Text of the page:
The anatomical description is of course not adapted for our columns. The hints for preserving eyesight involve a variety of necessary but minute directions, sometimes perhaps verging Oil the pedantic, which those who would follow can peruse in the volume. The theory by which the eye is to serve as an evidence of the character is Curious; intelligible in its laws, even if they be only suppositions ; and, !bough requiring much practice to determine by Dr. FRANZ'S PrMCIpleS, (many of us judge instinctively,) yet apparently reducible to a. system, but to a system incapable of proof. Amid several subordinate and not fifes, thneiful rules, the followingmay be taken as the fundamental principle. Assume an individual looking at himself in a glass; and two hies—suppose for the sake of illustration two wires— to pass out of the apples of his eyes : if they were prolonged in a perfectly straight direction, they would touch the pupils of his. image in the mirror; and this expression, which the Doctor names the "paralle/ism of the axes of vision," is observable in " that look which is entirely void of mental expression," and characterizes idiots and young infants. But when the mind is excited, or, as the Doctor phrases it, " in an expressive look," the two lines " con.verge towards each other, and then meet together at a certain distance in front of the eyes; the point at which they cross being named the poiut qf convergence of the axes of vision." This point of convergence may fall upon the object looked at, or short of it, or beyond it; and each of these three different points marks a difference in the character of the gazer. "The sensual look has its point of convergence always before the object ; and if' this point lie very near to the eyes, the look is fixed, or rigid, and in many cases the eyes may even seem to squint. The contemplative look has its point of convergence at different distances behind the object. When this point lies at a fixed and determinate spot behind the object, the eyes appear to look though the object, as it were ; and the look thus becomes what is termed open, and reflective. This kind of look seeks to comprehend the object in its entire appearance, and not merely some particular part of it : hence arises what may be termed contemplative seeing, (contemplari,) whereby abstract contemplation is manifested. In the intelligent look, the point of convergence coincides_ exactly, with the object. When it rests upon the object, the look becomes keen, investigating. This kind of look regards the different parts of the object, and not so much its ensemble: hence arises what may be termed intelligent or attentive seeing, (cernere;) and as from the exact coincidence of this point with the object arises the most distinct vision, (the sight not being so good where there is not such coincidence,) this seeing at the same time corresponds with what we should term sharp-sightedness (odes oculnrum.") Having thus laid down the main principle of his theory, and shown how some persons can look through an object even if it be a millstone, Dr. FRANZ proceeds to details; pointing out the causes of a steady and un3teady look, and the results deducible from each. He also investigates the rationale of the movements of the eyeballs ; the modes of expressing various passions by the eyes; and the distinguishing expression of the sexes, assigning the predominance of the will or understand lag to man, and of the/eel/11gs to woman. He then proceeds to expound the manner: The natural disposition shows itself in what he calls an "habitual look," which is snore or less marked in most people, unless where the pursuit of the individual is at variance with his inclinations. Into these points we cannot enter, on account of the space they would occupy ; and some of them are handled in a way which approaches the English flintastic or German mystical. We will however quote the results Dr. FRANZ draws from the different looks; not because we agree with his conclusions, but because the characters drawn by him no doubt exist, whatever may be the influence of the "point of convergence : " and his remarks arc acute, and well expressed.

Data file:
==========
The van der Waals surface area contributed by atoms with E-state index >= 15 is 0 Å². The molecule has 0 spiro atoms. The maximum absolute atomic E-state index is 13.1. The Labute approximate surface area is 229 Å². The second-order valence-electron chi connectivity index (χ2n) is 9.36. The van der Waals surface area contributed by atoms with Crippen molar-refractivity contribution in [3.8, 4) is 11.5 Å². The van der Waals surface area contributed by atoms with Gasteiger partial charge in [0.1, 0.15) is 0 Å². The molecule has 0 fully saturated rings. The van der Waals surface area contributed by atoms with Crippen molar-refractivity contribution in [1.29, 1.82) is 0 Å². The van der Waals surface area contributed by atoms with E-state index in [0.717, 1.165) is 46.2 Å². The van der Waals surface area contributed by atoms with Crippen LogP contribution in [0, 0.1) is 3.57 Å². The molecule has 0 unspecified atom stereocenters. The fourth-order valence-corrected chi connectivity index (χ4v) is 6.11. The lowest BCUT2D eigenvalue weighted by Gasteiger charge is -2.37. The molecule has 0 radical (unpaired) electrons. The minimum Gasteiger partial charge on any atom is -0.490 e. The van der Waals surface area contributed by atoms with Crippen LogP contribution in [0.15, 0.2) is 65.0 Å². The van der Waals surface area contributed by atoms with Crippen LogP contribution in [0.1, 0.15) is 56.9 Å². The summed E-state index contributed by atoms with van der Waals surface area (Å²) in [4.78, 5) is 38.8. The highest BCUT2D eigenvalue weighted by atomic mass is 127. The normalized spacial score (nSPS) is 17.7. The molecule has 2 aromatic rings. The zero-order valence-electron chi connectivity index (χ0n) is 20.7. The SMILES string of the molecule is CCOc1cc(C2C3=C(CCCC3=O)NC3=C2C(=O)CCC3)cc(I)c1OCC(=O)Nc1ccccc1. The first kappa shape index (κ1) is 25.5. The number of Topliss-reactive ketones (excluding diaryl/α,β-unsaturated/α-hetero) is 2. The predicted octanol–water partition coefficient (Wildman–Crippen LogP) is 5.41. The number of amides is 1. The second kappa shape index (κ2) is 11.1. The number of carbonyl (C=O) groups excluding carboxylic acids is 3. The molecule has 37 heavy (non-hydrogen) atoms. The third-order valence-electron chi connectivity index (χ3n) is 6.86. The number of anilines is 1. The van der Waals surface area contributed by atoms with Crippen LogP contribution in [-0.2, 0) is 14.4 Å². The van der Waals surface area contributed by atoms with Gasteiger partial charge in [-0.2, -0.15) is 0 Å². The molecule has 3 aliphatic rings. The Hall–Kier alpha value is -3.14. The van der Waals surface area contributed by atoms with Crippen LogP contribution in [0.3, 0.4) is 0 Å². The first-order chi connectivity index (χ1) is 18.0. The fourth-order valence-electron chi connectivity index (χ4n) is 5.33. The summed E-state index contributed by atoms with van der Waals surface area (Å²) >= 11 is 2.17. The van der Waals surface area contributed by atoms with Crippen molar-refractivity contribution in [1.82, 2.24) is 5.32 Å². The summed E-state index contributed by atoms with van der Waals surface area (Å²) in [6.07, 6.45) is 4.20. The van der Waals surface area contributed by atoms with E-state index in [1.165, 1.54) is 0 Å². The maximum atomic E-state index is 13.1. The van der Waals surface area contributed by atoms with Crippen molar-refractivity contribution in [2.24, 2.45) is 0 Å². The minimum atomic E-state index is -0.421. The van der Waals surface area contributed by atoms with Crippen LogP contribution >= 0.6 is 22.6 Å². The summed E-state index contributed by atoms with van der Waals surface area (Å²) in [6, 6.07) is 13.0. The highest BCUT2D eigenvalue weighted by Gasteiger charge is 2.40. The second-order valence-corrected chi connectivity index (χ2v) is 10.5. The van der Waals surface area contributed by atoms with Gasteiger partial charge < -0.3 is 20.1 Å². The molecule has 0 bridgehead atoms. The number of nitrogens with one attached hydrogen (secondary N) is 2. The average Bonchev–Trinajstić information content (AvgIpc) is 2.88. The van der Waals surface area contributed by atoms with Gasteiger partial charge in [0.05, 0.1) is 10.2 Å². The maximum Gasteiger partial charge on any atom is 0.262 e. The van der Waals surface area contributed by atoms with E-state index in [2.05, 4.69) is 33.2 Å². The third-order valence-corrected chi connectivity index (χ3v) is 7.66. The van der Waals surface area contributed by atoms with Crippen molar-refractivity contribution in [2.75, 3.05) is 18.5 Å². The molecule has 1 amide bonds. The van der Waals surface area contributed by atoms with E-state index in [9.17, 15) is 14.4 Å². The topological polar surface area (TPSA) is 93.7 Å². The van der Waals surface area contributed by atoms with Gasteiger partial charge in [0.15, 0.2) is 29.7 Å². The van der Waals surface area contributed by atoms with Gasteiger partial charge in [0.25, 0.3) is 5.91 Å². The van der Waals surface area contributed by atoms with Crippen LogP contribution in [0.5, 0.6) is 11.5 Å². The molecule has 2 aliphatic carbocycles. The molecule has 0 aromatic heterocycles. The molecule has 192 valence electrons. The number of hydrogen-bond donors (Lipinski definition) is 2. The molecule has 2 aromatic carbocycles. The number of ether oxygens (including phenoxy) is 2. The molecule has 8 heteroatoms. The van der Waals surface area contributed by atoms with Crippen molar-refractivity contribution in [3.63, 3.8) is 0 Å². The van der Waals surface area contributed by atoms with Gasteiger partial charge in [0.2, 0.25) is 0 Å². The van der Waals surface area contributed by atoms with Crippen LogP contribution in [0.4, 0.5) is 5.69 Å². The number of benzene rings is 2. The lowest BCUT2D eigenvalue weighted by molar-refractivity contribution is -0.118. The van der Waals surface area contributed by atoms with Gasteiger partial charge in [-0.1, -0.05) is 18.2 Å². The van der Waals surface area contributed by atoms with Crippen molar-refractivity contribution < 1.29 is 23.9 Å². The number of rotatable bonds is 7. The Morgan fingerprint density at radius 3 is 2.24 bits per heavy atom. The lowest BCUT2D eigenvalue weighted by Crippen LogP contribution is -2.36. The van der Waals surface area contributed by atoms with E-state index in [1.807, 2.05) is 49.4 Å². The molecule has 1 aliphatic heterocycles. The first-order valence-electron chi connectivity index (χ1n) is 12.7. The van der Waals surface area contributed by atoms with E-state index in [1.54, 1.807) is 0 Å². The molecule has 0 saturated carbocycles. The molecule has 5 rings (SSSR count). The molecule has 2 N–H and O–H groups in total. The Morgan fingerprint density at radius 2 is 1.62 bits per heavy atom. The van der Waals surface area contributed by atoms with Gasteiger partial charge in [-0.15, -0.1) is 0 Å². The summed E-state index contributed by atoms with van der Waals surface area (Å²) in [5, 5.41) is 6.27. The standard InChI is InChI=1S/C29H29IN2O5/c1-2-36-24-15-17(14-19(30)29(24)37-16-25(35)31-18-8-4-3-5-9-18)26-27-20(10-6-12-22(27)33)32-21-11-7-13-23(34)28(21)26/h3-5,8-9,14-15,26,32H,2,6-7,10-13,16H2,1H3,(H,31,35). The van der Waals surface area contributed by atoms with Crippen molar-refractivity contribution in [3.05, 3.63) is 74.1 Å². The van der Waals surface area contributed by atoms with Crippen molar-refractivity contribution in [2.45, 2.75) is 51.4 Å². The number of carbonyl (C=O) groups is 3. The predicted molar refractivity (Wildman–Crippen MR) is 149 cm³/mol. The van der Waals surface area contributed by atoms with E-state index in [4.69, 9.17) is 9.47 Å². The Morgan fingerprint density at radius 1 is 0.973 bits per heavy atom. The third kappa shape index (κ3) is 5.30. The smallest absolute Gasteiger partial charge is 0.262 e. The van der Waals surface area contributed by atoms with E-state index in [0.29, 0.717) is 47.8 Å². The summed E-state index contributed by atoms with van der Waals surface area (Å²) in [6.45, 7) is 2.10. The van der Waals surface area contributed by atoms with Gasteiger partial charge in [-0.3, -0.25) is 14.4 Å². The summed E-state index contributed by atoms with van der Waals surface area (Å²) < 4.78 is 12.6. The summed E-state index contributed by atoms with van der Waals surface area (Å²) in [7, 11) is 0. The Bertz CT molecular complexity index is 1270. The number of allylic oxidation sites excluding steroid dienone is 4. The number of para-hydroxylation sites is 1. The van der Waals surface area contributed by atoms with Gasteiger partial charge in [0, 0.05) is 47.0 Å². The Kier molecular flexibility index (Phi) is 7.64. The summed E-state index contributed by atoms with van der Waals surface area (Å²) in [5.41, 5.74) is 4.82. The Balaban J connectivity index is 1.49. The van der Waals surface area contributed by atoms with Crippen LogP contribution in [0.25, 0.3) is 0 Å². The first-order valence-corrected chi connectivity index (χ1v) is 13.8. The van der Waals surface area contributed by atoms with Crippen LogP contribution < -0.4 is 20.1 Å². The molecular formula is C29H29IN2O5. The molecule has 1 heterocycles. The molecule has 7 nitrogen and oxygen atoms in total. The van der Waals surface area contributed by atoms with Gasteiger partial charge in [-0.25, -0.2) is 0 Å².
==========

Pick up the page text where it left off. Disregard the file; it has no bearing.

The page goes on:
The habitual or every-day look named the sensual, having a point of convergence which, though fafling always short of the object, may lie at various distances from it, does not regard all the different objects which present themselves in the field of view as an entire whole, but expresses rather an effort to single out some particular object, or even some portion only of an object with which it may occupy itself more exclusively. In this case there is in the mind some determined bias, some natural capacity, which, if correctly appreciated and followed, allows the individual to succeed in one particular line of life for which ho is best fitted, but seldom in any other. He feels himself attracted by common and familiar objects, which be employs in the ordinary manner for their ordinary purposes neither hnpairing nor improving them. In him the activity of the eyes and of the hands are always united upon the $0111C object ; and the point of convergence of the visual axes therefore does not extend beyond the reach of his hands. The mind of such aperson is satisfied with the things which it ordinarily finds within a narrow circle of vision; it has no other want : the look' therefore, never rests upon objects at a great distance. His ideas do not rise beyond sensible objects, and his minthis not even inclined to reflect upon impressions and ideas derived through the senses. The individual is perreetly satisfied with the enjoyments of sense; is more indifferent towards the moral feelings; is contented to hear lessons of morality without taking further notice of them. Such lieu are not exactly to be feared, but it as necessary to be on our guard iii our intercourse and dealings with them.